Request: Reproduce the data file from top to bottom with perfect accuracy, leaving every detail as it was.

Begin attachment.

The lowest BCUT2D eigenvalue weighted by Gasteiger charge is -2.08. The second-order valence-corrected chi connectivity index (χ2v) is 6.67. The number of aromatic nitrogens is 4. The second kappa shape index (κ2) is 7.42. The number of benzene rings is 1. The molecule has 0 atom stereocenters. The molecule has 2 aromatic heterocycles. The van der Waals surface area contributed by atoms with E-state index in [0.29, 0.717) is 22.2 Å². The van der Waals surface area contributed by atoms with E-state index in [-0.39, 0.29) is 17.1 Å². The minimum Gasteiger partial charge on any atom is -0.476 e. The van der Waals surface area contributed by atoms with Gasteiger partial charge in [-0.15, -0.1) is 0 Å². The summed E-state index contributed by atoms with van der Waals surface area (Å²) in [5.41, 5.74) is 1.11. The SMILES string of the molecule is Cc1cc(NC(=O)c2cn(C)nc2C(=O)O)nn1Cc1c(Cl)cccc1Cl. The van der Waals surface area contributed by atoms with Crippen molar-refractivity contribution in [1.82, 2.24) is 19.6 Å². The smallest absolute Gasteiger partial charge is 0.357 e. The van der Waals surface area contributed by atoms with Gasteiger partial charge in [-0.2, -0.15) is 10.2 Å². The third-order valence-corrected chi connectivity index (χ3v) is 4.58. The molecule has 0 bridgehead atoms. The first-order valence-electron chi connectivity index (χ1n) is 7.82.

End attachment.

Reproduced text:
The lowest BCUT2D eigenvalue weighted by Gasteiger charge is -2.08. The second-order valence-corrected chi connectivity index (χ2v) is 6.67. The number of aromatic nitrogens is 4. The second kappa shape index (κ2) is 7.42. The number of benzene rings is 1. The molecule has 0 atom stereocenters. The molecule has 2 aromatic heterocycles. The van der Waals surface area contributed by atoms with E-state index in [0.29, 0.717) is 22.2 Å². The van der Waals surface area contributed by atoms with E-state index in [-0.39, 0.29) is 17.1 Å². The minimum Gasteiger partial charge on any atom is -0.476 e. The van der Waals surface area contributed by atoms with Gasteiger partial charge in [-0.15, -0.1) is 0 Å². The summed E-state index contributed by atoms with van der Waals surface area (Å²) in [5.41, 5.74) is 1.11. The SMILES string of the molecule is Cc1cc(NC(=O)c2cn(C)nc2C(=O)O)nn1Cc1c(Cl)cccc1Cl. The van der Waals surface area contributed by atoms with Crippen molar-refractivity contribution in [1.82, 2.24) is 19.6 Å². The smallest absolute Gasteiger partial charge is 0.357 e. The van der Waals surface area contributed by atoms with Gasteiger partial charge in [-0.2, -0.15) is 10.2 Å². The third-order valence-corrected chi connectivity index (χ3v) is 4.58. The molecule has 0 bridgehead atoms. The first-order valence-electron chi connectivity index (χ1n) is 7.82.